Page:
Identified in 2020, VEXAS syndrome is a rare, genetically linked disorder with a high death rate.
The syndrome includes unexplained fevers and low blood oxygen levels in people with other conditions such as rheumatoid arthritis, lupus and blood cancer. It is an autoimmune condition, linked to inflammation and an overactive immune system.
“Now that we know VEXAS syndrome is more common than many other types of rheumatologic conditions, physicians need to add this condition to their list of potential diagnoses when confronted by patients with persistent and unexplained inflammation and low blood cell counts, or anemia,” said geneticist and study lead investigator Dr. David Beck. He is an assistant professor in the department of medicine and the department of biochemistry and molecular pharmacology at NYU Langone Health in New York City.
Beck also led the federal research team that identified the shared UBA1 mutation among VEXAS patients.
“Our study offers the first glimpse of just how common VEXAS syndrome is in the United States, particularly among men, who also happen to be the most [likely] to die from it,” Beck said in an NYU Langone Health news release.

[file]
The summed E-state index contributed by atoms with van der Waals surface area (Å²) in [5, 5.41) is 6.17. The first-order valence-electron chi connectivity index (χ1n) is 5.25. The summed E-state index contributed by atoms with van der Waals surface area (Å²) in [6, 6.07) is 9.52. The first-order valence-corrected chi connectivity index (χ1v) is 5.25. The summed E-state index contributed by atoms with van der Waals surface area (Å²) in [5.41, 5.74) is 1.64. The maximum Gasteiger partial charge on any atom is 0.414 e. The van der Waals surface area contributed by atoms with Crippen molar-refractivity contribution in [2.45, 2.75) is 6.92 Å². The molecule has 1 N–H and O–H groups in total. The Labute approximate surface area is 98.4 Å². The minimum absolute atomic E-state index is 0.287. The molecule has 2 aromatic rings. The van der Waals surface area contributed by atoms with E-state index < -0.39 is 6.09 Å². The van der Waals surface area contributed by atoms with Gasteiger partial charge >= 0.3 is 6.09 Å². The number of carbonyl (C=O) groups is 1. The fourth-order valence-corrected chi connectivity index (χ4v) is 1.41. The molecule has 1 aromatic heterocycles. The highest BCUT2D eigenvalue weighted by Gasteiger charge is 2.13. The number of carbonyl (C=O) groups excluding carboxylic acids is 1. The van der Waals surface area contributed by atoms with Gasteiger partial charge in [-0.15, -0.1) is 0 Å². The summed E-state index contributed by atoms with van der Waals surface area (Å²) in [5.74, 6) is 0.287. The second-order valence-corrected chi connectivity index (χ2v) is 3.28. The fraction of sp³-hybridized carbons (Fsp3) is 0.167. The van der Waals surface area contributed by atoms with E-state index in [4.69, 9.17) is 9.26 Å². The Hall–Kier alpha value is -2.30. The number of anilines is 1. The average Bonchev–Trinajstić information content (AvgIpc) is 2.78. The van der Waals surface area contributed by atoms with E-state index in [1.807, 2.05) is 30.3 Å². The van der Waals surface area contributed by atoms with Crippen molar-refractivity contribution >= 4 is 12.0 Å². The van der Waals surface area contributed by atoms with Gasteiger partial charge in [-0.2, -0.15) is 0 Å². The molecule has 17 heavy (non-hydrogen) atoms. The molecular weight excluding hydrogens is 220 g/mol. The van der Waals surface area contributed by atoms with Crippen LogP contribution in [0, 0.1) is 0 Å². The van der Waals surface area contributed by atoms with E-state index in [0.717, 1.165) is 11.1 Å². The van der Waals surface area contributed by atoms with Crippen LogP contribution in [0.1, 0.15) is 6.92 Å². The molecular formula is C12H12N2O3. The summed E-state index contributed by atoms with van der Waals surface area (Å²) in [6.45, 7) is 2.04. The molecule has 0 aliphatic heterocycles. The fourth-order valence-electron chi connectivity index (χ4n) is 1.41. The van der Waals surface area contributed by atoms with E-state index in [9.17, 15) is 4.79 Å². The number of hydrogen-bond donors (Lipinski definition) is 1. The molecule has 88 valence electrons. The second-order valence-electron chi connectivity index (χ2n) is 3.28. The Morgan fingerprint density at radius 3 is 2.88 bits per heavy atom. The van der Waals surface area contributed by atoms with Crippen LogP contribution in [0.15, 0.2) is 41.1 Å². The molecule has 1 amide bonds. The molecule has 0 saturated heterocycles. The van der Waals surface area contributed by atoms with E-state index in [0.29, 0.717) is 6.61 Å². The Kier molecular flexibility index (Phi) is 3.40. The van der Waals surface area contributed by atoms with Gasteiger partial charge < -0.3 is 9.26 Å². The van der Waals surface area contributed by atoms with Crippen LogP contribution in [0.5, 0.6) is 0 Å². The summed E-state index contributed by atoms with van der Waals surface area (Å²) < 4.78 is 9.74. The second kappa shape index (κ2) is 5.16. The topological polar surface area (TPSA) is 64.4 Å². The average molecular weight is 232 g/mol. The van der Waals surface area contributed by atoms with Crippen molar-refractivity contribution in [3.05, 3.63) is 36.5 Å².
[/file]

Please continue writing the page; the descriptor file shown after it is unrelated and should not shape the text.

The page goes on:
For the new study, the researchers analyzed the electronic health records of more than 163,000 mostly white men and women in Pennsylvania. Participants agreed to have their blood DNA screened for signs of genetic disease.
Among them, 12 were found to have the UBA1 mutation. All of those 12 had VEXAS symptoms.
This corresponds to 1 in more than 4,200 American men over age 50 and 1 in more than 26,200 American women over 50 who are likely to develop VEXAS. Based on this, researchers said the syndrome may be more prevalent than other inflammatory conditions, including vasculitis and myeloid dysplasia syndrome.
VEXAS stands for many of its characteristics: vacuoles in blood cells, the E1 enzyme, X-linked, autoinflammatory and somatic.
About 13,200 men and 2,300 women are estimated to have VEXAS syndrome. Up to half of people who have it, mostly men, die within five years of diagnosis, according to the study.
High-dose steroids, JANUS kinase inhibitors and bone marrow transplantation may help control symptoms.
The findings were published online Jan. 24 in Journal of the American Medical Association. Funding for the study was provided by the U.S. National Institutes of Health.
The U.S. National Institute of Arthritis and Musculoskeletal and Skin Diseases has more on VEXAS syndrome.
SOURCE: NYU Langone Health, news release, Jan. 24, 2023